On August 13, 14, 15, the Armenian Dramatic Arts Alliance will hold its Second Annual ADAA/Fountain Theatre Armenian Play Reading Series at the Fountain Theatre in Hollywood’s Little Armenia. This year, the group will present the plays of Berge Zeituntsyan, one of the leading contemporary playwrights in Armenia today. The plays will feature prominent Armenian actors of the stage and screen including Michael Goorjian, Magda Harut, David Hedison, Karen Kondazian, Buck Kartal ian, Greg Zarian, Anahid Shahrik and more. (For tickets, call the Fountain Theatre box office) Zeituntsyan writes commentaries, short stories, novels and plays. He frequently contributes to the press on issues of current concern. ADAA’s Bianca Bagatourian sat down with Zeituntsyan when he was visiting Los Angeles in April.
Bianca Bagatourian: Do you think drama is important to Armenia in the present and in the future and how does it differ with other genres like fiction?
Berge Zeituntsyan: Playwriting is vital. It is important to communicate with a live audience of 300-400 people. The playwright can instantly touch on painful subjects. He takes the pulse of the society. And it is immediate. Particularly as you have only 60-70 pages in a play as opposed to a novel that goes on for 500 pages.
B.B.: Why is playwriting not a popular form in Armenia? We have very few playwrights compared to novelists and poets.
B.Z.: Because we haven’t had a State. And not too many professional actors, Just one or two. Adamian, Papzian. They were stars. The rest were amateurs. There wasn’t much of civic culture so theaters did not exist and there wasn’t the economic support for dramas to be written. This really didn’t develop until the Soviet Period when the tradition really took off.
B.B.: Did any of the 19th century Armenian playwrights influence your work?
B.B.: And your favorite play?
B.Z.: Hamlet. I like that play because it so open for interpretation. There are many possibilities. For example, “To be or not to be,” can be interpreted in many different ways. I also love Chekov. Especially The Three Sisters.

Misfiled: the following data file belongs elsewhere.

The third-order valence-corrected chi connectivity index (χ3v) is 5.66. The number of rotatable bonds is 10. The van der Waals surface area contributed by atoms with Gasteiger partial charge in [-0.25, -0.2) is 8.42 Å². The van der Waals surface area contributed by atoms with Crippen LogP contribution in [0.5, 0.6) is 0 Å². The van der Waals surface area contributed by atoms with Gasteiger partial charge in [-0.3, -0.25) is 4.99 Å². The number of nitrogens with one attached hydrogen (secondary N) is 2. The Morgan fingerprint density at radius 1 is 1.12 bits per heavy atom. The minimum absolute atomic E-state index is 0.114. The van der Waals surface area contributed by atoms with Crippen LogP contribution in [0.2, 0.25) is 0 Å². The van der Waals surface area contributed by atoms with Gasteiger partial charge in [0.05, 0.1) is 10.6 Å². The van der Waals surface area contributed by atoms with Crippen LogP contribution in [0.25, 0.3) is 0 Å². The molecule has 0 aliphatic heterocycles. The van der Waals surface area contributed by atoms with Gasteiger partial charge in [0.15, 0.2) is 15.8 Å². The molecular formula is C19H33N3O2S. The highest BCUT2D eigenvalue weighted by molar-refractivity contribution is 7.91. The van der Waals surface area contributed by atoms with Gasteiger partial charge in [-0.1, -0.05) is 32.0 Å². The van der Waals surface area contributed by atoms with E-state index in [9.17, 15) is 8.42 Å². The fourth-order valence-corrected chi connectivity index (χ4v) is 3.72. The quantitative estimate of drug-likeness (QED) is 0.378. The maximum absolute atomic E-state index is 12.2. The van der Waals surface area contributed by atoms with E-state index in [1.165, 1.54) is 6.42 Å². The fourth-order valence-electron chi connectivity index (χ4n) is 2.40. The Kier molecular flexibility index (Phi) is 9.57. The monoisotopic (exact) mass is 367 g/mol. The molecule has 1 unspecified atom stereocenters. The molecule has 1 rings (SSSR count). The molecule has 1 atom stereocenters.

B.B.: I can see obvious influences of Beckett and Ionesco in your work. Were they not also available to other writers?
B.Z.: I tried to self-educate. I read books which weren’t readily available in Armenia. I think it is very important for people to look outside their narrow sphere of existence and look beyond. This helps them to write through a world perspective. Checkov and Maupassant. That is how I educated myself in a more European fashion. No writer should stay in the narrow confines of his own environment. He should be writing in a world context as opposed to the one he lives in.
B.B.: What inspires you?
B.Z.: Life. Reality. My wife and my children. I have to say that!
B.B.: You write in such different veins. Your new play, Jesus of Nazareth, is in a realistic strain compared to Born and Died and The Saddest of Sad Men which are more absurd. Is it easy for you to switch back and forth stylistically?
B.Z.: Usually writers write in fiction form first and then turn it into drama. But I do the contrary. Why? Because as a playwright, when I see on stage the performance of my play, I learn a great deal more about myself and my characters. Then I can perfect them and the piece. When I finish a play, I like to work with the same people. Usually, directors don’t like to have the writer looking over their shoulder, but I have three directors which I choose to work with regularly and they allow this because they realize it is a collaborative effort. They realize I am there to learn too. Sometimes the directors will suggest a change and I will disagree. Usually, in this way, I fine tune the play but I don’t make too many changes.
For example in Jesus of Nazareth, the directors suggested that I should add two monologues and so I found two themes from the book "World Mythology" and after adding monologues based on these themes, I realized that it did make the piece much richer. This is a sly maneuver for a playwright. To have the opportunity to watch the performance before others and improve it.
B.B.: What is the favorite play that you have ever written?
B.Z.: The Legend of the Destroyed City. It is a historical play set in the fourth century and it begins with a tourist who goes to Europe. A guide shows him a free city with no laws where anyone can do as they like. This made me think that in the time of Arshak the king, in the fourth century, we had just such a city. Armenia was surrounded by the Byzantines on one side and the Persians on the other. The king was weak so he made a city for the lawbreakers where everyone could do as they pleased. This made him a stronger king. Everyone was equal. But, slowly the city of Arshakavan became very corrupt. Corruption entered the city and that was the reason for it’s downfall. He was a harsh king but he was ahead of his time in mind but not in spirit and this tension between the two is what brought about his downfall. This is also made very clear in this play.